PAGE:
Department of Behavioural Ecology

Evolution in Africa Everyday!

Who we are?

We are research group at the Faculty of Biology of Adam Mickiewicz University in Poland established by Tomasz Osiejuk and Piotr Tryjanowski (now in Institute of Zoology, University of Life Sciences, Poznań) on 1st December 2004.

Research in our lab focuses on the behavioural ecology and animal communication in particular. The most significant topics of our previous studies involved individual recognition, territorial defence, mechanisms maintaining honesty of acoustic signals, links between signals' structure and functional significance, and geographic variation in signals.

We focus heavily on birds' vocalizations but we do not hesitate to expand to other taxa and communication channels. For example, some of the current projects concern also evolution of behavioural syndromes in guppies and signal perception in humans. We are also interested in using acoustic animal signals studing ecology and biology conservation.

Mountain rainy forest in Cameroon - one of the places we do research
Mountain rainy forest in Cameroon - one of the places we do research

Current projects in brief: what, where and why

Most of our projects have strong field work component. We think that observing naturally behaving animals in their environments is often a key for understaning functions and evolution of behaviour. We work on several species models around the World. In Europe, we work - among other species - on the Corncrake and Emberiza buntings. These studies address such issues as territory defence (individual recognition, conflict resolution, costs maintaining signal honesty) as well as spatial signal variation at different scales, or use of individual recognition for conservation purposes.

In recent years, more and more attention is devoted to avian research in tropics. We conduct research on duetting species inhabiting mountain rainy forest of Cameroon (Chubb's cisticola, Yellow-breasted boubou and Bangwa warbler). Cameroon and Mozambique are also our testing ground for research on bioacoustics assessement of avian diversity. Recently, we started project on Turtur doves species which is conducted in several subsaharian countries in Africa (Nigeria, Mozambique, Ghana, Uganda).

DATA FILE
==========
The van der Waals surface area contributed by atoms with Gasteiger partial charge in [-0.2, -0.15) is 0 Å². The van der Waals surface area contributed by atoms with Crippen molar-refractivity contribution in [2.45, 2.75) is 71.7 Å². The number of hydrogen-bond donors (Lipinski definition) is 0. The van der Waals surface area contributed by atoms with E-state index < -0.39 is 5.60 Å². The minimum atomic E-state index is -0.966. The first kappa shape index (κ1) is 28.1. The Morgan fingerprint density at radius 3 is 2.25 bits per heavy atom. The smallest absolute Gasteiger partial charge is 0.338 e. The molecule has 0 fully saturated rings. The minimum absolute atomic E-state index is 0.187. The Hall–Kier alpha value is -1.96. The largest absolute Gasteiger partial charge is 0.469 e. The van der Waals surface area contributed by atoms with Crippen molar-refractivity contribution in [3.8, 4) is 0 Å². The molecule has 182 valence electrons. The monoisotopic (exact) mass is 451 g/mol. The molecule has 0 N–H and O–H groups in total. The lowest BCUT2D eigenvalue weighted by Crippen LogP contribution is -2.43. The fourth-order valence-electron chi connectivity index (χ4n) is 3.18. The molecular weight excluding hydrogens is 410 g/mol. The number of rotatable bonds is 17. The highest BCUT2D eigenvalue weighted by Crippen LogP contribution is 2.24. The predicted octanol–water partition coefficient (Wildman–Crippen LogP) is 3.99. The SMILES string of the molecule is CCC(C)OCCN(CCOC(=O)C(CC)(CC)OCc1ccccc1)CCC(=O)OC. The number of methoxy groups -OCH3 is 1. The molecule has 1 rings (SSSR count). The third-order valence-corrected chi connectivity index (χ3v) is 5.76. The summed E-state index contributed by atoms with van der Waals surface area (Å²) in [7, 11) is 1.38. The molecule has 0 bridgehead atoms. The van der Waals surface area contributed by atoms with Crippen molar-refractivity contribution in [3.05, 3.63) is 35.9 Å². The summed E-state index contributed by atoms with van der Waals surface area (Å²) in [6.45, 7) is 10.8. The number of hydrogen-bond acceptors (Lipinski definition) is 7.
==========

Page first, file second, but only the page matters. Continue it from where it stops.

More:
The multimodal communication (acoustic and visual) is studied with use of two model bird species: magpie lark in Australia and starling in Europe. The only animal model we currently study in lab is a guppy. This fish is a very useful model for studying effects of induced mutations and inbreeding on behavioural traits and the role of associative learning in originating mating preferences.

New (2022) papers from our lab:

[7] Ręk P, Magrath RD (2022) Display structure size affects the production of and response to multimodal duets in magpie-larks. Animal Behaviour 187:137-146. DOI: 10.1016/j.anbehav.2022.03.005

[6] Rosin ZM, Pärt T, Low M, Kotowska D, Tobolka, Szymański P, Hiron M (2022) Village modernization and reduced abundance of farmland birds: Why compensation for lost nesting sites may not be enough. Conservation Letters e12879 DOI: 10.1111/conl.1289

[5] Budka M, Jobda M, Szałański P, Piórkowski H. (2022) Acoustic approach as an alternative to human-based survey in bird biodiversity monitoring in agricultural meadows. PLoS ONE 17(4): e0266557. DOI: 10.1371/journal.pone.0266557

[4] Herdegen-Radwan M. (2022) Can female guppies learn to like male colours? A test of the role of associative learning in originating sexual preferences. Proceedings of the Royal Society Series B 289: 20220212. DOI: 10.1098/rspb.2022.0212

[3] Linhart P, Mahamoud-Issa M, Stowell D, Blumstein DT. (2022) The potential for acoustic individual identification in mammals. Mammalian Biology. DOI: 10.1007/s42991-021-00222-2

[2] Budka M, Kokociński P. (2022) Daily and seasonal changes of vocal activity of the Common Crane Grus grus: implications for conservation and monitoring efforts. Bird Study 185:19-26. DOI: 10.1080/00063657.2022.2032590

[1] Jedlikowski J, Polak M, Ręk P. (2022) Dear-enemy effect between two sympatric bird species. Animal Behaviour 185:19-26. DOI: 10.1016/j.anbehav.2021.11.011